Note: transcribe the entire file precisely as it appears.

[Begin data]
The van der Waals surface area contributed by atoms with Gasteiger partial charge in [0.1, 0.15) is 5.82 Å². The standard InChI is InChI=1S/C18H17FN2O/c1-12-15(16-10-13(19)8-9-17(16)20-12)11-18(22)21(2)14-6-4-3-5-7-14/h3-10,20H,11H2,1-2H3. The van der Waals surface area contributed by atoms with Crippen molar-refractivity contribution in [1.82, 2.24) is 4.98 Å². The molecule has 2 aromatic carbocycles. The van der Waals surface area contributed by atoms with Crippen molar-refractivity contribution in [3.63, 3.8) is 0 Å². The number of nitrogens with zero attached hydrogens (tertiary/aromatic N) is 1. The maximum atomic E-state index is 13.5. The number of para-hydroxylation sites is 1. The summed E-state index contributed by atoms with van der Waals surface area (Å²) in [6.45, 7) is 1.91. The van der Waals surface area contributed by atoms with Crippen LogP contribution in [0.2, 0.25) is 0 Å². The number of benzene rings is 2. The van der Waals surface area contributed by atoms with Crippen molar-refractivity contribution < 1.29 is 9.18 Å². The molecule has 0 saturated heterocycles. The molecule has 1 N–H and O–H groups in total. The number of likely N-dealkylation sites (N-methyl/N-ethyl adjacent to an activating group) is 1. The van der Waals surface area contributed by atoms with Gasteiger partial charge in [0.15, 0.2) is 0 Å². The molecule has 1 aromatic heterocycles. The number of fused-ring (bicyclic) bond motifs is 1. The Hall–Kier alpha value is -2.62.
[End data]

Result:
The van der Waals surface area contributed by atoms with Gasteiger partial charge in [0.1, 0.15) is 5.82 Å². The standard InChI is InChI=1S/C18H17FN2O/c1-12-15(16-10-13(19)8-9-17(16)20-12)11-18(22)21(2)14-6-4-3-5-7-14/h3-10,20H,11H2,1-2H3. The van der Waals surface area contributed by atoms with Crippen molar-refractivity contribution in [1.82, 2.24) is 4.98 Å². The molecule has 2 aromatic carbocycles. The van der Waals surface area contributed by atoms with Crippen molar-refractivity contribution in [3.63, 3.8) is 0 Å². The number of nitrogens with zero attached hydrogens (tertiary/aromatic N) is 1. The maximum atomic E-state index is 13.5. The number of para-hydroxylation sites is 1. The summed E-state index contributed by atoms with van der Waals surface area (Å²) in [6.45, 7) is 1.91. The van der Waals surface area contributed by atoms with Crippen LogP contribution in [0.2, 0.25) is 0 Å². The number of benzene rings is 2. The van der Waals surface area contributed by atoms with Crippen molar-refractivity contribution < 1.29 is 9.18 Å². The molecule has 0 saturated heterocycles. The molecule has 1 N–H and O–H groups in total. The number of likely N-dealkylation sites (N-methyl/N-ethyl adjacent to an activating group) is 1. The van der Waals surface area contributed by atoms with Gasteiger partial charge in [0.15, 0.2) is 0 Å². The molecule has 1 aromatic heterocycles. The number of fused-ring (bicyclic) bond motifs is 1. The Hall–Kier alpha value is -2.62.